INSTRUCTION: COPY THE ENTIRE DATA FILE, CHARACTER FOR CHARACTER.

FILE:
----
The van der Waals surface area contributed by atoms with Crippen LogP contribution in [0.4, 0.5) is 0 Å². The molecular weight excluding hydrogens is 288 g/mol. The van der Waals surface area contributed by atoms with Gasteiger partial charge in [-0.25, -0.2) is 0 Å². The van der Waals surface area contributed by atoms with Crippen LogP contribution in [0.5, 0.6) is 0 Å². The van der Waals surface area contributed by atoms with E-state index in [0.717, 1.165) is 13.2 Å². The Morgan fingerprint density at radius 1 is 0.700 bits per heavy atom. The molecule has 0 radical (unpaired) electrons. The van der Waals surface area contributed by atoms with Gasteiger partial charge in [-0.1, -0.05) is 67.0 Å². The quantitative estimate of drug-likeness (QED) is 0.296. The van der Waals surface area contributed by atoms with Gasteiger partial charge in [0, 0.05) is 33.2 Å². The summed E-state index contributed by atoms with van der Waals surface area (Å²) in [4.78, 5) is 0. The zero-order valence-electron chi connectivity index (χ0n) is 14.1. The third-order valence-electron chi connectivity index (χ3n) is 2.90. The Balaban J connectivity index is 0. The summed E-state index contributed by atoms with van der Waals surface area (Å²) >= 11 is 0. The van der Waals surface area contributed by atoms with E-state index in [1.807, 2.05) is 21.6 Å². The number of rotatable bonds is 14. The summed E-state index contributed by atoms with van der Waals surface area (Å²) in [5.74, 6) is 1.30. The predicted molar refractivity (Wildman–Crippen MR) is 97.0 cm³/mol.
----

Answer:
The van der Waals surface area contributed by atoms with Crippen LogP contribution in [0.4, 0.5) is 0 Å². The molecular weight excluding hydrogens is 288 g/mol. The van der Waals surface area contributed by atoms with Gasteiger partial charge in [-0.25, -0.2) is 0 Å². The van der Waals surface area contributed by atoms with Crippen LogP contribution in [0.5, 0.6) is 0 Å². The van der Waals surface area contributed by atoms with E-state index in [0.717, 1.165) is 13.2 Å². The Morgan fingerprint density at radius 1 is 0.700 bits per heavy atom. The molecule has 0 radical (unpaired) electrons. The van der Waals surface area contributed by atoms with Gasteiger partial charge in [-0.1, -0.05) is 67.0 Å². The quantitative estimate of drug-likeness (QED) is 0.296. The van der Waals surface area contributed by atoms with Gasteiger partial charge in [0, 0.05) is 33.2 Å². The summed E-state index contributed by atoms with van der Waals surface area (Å²) in [4.78, 5) is 0. The zero-order valence-electron chi connectivity index (χ0n) is 14.1. The third-order valence-electron chi connectivity index (χ3n) is 2.90. The Balaban J connectivity index is 0. The summed E-state index contributed by atoms with van der Waals surface area (Å²) >= 11 is 0. The van der Waals surface area contributed by atoms with E-state index in [1.807, 2.05) is 21.6 Å². The number of rotatable bonds is 14. The summed E-state index contributed by atoms with van der Waals surface area (Å²) in [5.74, 6) is 1.30. The predicted molar refractivity (Wildman–Crippen MR) is 97.0 cm³/mol.